After a sultry day, the garden proved a refreshingly cool, green refuge, full of scientific interest.
A peaceful 40-acre oasis in the heart of the city, the garden has a collection of over 10 000 labelled plant species and boasts many important national plant collections, including lavenders, hardy geraniums and forsythias, and the finest collection of trees in the east of England.
www.soci.org /SCI/sections/cam/2005/reports/gs3389.jsp   (263 words)

 In the Botanic Garden
Anne Eggebert and Polly Gould were artists-in-residence at Cambridge University Botanic Garden from January to May 2001.
Time-lapse and animation are used to combine fragments of botanical images from the 16th, 18th and 21st centuries into a hybrid illustration charting the changes in taste and crossing of cultures that have determined the classification of this ‘natural’ thing.
It describes the porous boundary of a garden in the urban environment, where sounds of nature combine with urban noise; elements beyond normal perception are heard, like radar echoes of tree roots and the vibrations of forks at work.
www.eggebert-and-gould.co.uk /cubg.html   (387 words)

 BBC NEWS | UK | England | Cambridgeshire | 'Rotting flesh' flower in bloom
The plant has been cultivated at Cambridge University's Botanic Garden for the past 20 years.
The flower is renowned for its odour, which is said to be a cross between burnt sugar and rotting flesh.
Those who are too timid to brave the stench can watch the flower bloom via a webcam set up by the botanic garden.
news.bbc.co.uk /2/hi/uk_news/england/cambridgeshire/3622786.stm   (235 words)

 University of Cambridge: Cambridge for All
You can also visit the landmarks of Cambridge's rich scientific heritage in a series of guided tours and open days throughout the week.The week's events are aimed at people of all ages and most are completely free of charge.
The Fitzwilliam Museum is the principal museum of the University of Cambridge.
The Museum provides a home for many instruments which were used in the colleges and faculties of Cambridge University from the 16th century to the present.
outreach.caret.cam.ac.uk /Outreach/portal/activities.jsp?category=29   (1852 words)

 Plant Systematics
My interests are in plant diversity, reflected both in my position as Superintendent of the University Botanic Garden and research in plant systematics and conservation.
Research interests are in plant systematics and are presently focused on the family Labiatae and especially the genera Rosmarinus and Lavandula, the latter currently being monographed.
Major collections of both genera are held at the Botanic Garden, which also include many cultivars, grown to investigate the horticultural taxonomy of these economically important plants.
www.plantsci.cam.ac.uk /research/timupson.html   (262 words)

 Cambridgeshire National Parks, Botanical Gardens, Reserves & State Forests UK
A collection of over 10,000 plant species The Cambridge University Botanic Garden first opened to the public in 1846 and is located, less than a mile to the south of the City centre and only five minutes walk from the...
The oldest nature reserve in the country Wicken Fen Nature Reserve is the oldest nature reserve in the country, and is located in the heart of Cambridgeshire, ideally situated close to Anglesey Abbey and the areas...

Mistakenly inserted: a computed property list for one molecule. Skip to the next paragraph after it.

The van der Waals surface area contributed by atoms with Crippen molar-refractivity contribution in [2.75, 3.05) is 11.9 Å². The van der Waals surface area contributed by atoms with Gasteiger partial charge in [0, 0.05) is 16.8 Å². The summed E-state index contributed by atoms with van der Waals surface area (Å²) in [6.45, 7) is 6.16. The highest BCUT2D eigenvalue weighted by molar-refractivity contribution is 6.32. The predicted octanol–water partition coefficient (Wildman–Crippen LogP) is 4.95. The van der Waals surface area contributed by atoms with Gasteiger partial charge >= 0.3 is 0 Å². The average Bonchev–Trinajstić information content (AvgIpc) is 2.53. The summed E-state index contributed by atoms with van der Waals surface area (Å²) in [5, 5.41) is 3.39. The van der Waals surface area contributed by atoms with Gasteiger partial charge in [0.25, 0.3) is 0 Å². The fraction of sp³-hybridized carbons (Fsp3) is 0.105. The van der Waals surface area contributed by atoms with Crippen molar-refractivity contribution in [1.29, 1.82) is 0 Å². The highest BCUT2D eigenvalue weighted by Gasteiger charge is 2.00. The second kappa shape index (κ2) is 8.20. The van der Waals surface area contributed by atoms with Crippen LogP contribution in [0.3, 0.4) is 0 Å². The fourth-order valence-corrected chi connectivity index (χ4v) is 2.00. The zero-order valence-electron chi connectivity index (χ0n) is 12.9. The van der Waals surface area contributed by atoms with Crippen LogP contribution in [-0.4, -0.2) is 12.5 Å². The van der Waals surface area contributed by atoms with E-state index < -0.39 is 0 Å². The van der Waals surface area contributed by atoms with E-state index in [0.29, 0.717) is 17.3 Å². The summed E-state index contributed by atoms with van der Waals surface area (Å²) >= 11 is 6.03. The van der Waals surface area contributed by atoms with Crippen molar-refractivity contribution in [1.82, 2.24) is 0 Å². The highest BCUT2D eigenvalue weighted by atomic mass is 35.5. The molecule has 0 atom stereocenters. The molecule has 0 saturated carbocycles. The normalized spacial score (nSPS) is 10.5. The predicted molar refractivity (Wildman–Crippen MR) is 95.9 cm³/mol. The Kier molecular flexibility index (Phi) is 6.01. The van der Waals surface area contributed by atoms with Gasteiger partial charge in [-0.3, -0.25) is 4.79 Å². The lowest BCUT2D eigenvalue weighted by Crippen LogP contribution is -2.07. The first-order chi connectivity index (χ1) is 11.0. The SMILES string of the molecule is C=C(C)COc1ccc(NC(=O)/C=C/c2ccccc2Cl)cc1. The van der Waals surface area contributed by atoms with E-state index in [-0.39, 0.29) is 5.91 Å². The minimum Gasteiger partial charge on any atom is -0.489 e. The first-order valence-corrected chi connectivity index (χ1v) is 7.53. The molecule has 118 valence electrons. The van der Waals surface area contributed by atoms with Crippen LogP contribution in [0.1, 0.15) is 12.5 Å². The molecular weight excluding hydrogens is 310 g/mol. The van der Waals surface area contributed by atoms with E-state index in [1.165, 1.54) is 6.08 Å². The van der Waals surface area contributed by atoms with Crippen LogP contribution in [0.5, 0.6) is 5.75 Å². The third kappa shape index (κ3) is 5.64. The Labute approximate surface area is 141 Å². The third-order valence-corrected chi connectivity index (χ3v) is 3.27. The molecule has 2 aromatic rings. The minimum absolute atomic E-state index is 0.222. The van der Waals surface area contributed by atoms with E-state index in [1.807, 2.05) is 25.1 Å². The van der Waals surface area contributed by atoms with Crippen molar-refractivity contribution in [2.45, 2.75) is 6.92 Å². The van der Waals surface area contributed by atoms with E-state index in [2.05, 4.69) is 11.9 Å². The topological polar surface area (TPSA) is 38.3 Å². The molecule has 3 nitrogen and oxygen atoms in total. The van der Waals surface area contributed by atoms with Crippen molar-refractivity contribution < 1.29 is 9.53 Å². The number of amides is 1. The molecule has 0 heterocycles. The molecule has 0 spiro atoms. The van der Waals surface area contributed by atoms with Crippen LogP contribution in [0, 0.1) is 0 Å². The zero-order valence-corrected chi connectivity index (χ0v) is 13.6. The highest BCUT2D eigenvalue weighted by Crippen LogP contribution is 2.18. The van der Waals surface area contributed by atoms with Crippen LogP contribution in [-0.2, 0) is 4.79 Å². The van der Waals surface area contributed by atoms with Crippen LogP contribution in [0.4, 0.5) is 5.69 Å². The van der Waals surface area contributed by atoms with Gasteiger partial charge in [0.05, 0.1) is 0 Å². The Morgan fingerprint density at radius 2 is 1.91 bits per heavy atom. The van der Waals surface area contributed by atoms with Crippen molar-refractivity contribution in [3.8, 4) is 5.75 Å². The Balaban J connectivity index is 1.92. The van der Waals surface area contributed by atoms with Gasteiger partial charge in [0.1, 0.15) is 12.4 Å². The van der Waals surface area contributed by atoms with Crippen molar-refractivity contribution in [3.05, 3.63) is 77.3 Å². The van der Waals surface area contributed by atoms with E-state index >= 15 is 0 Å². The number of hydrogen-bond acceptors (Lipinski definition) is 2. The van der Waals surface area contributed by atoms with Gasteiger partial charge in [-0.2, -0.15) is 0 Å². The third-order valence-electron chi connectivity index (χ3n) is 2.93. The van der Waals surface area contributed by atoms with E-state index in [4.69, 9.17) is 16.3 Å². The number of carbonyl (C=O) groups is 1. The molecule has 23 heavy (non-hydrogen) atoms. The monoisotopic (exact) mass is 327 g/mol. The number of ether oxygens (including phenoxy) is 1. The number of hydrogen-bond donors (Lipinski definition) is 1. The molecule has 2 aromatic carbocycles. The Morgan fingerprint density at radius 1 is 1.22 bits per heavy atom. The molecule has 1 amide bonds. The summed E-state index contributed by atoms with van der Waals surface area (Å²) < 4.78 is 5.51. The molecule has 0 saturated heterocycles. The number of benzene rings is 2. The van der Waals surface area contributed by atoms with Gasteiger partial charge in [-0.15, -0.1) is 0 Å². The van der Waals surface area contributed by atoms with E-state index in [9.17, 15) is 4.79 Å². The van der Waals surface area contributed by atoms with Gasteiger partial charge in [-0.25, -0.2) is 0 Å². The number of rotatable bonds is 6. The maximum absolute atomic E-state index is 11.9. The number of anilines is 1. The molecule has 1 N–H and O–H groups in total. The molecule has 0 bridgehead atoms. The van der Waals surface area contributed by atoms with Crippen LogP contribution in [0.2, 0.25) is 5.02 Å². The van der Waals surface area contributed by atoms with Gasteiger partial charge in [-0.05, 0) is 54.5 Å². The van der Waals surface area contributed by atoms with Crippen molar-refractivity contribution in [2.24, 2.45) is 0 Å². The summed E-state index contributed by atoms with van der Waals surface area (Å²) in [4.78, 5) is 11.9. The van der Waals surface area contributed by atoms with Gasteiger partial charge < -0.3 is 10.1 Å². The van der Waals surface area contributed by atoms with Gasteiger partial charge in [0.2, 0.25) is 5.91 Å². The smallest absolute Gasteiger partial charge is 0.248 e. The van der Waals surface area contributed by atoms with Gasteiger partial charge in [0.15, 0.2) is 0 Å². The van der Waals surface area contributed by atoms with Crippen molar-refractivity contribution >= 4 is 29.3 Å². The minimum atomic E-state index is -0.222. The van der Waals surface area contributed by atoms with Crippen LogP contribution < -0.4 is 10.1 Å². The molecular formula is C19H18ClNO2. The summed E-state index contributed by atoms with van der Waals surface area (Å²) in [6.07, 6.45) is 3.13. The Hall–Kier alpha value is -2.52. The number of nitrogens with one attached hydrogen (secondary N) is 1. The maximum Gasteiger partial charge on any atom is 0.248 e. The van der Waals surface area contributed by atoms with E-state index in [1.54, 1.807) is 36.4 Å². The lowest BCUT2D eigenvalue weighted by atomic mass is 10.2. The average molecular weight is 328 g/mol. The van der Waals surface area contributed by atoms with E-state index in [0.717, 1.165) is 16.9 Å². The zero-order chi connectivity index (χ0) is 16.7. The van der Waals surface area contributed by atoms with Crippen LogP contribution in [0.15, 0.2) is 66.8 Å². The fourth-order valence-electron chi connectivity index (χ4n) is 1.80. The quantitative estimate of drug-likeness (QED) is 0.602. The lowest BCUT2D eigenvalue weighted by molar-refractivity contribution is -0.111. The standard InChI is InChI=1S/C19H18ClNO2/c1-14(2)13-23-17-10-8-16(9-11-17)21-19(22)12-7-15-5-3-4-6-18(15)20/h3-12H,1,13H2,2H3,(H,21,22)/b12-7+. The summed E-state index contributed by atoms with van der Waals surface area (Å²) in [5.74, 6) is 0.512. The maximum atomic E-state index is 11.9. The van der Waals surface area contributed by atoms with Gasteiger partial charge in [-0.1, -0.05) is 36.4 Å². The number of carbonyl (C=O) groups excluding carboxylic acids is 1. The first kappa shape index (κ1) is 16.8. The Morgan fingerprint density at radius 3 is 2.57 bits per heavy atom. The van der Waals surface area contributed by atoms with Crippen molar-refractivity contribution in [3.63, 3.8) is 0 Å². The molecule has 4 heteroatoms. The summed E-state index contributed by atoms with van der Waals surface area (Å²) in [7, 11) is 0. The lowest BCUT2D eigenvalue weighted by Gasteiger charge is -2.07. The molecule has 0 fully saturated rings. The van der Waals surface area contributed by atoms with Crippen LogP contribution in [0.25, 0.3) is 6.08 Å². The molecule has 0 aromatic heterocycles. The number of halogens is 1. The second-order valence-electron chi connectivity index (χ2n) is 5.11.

Milton Country Park is a beautiful Country Park and a haven of peace and quiet, not far from the city of Cambridge.
www.totaltravel.co.uk /travel/east-anglia/cambridge/directory/gardens   (233 words)

 Cambridge University Botanic Garden 10th Apple Day this Sunday   (Site not responding. Last check: 2007-10-13)
This Sunday the Botanic Garden will celebrate a decade of apple days with the biggest selection of English-grown apples ever offered.
Combined admission to the Garden and Apple Day is £5.00 for Adults (£4.50 concessions); £2.00 for children 5-17 and Friends of Cambridge University Botanic Garden; under 5’s free.
Local groups including the East of England Apple and Orchards Project, Cambridge Preservation Society and the Trumpington Orchard Project will be available to talk about their plans for resurrecting apple-growing in the region.
www.admin.cam.ac.uk /news/dp/2006102001   (434 words)

 Events and Attractions - The AA
There are unique floras of temperate oceanic islands, plants from high alpine habitats and arid lands, species that create the high dense canopy and dark forest floor of a rainforest, and peculiar tropical plants found in Peru, the Philippines, and Belize in Central America.
The centrepiece of the 568 acres of historic parkland and modern gardens is the Great Glasshouse, the largest single-span glasshouse in the world.
Set in popular gardens more plaza than park, the glass-domed Palm House of 1839-52 just pre-dates the one in Kew Gardens and is one of the earliest curved glass and iron structures in the world.
www.theaa.com /travel_editorial/days_out_botanic_gardens.html   (859 words)

 Garden News   (Site not responding. Last check: 2007-10-13)
Mary trained at the Hertfordshire College of Agriculture, Studley Horticulture College and Cambridge University Botanic Garden.
She has lectured for more then 10 years at the University of Bath, Department of Horticulture; 12 years as Community Education Tutor for Gardening, North Somerset; a frequent panellist for local “Gardeners Question Time; HTV Garden Calendar presenter; and garden consultant.
She is also available to Hunstrete's guests for private garden tours and lectures.
www.hunstretehouse.co.uk /gardennews.htm   (160 words)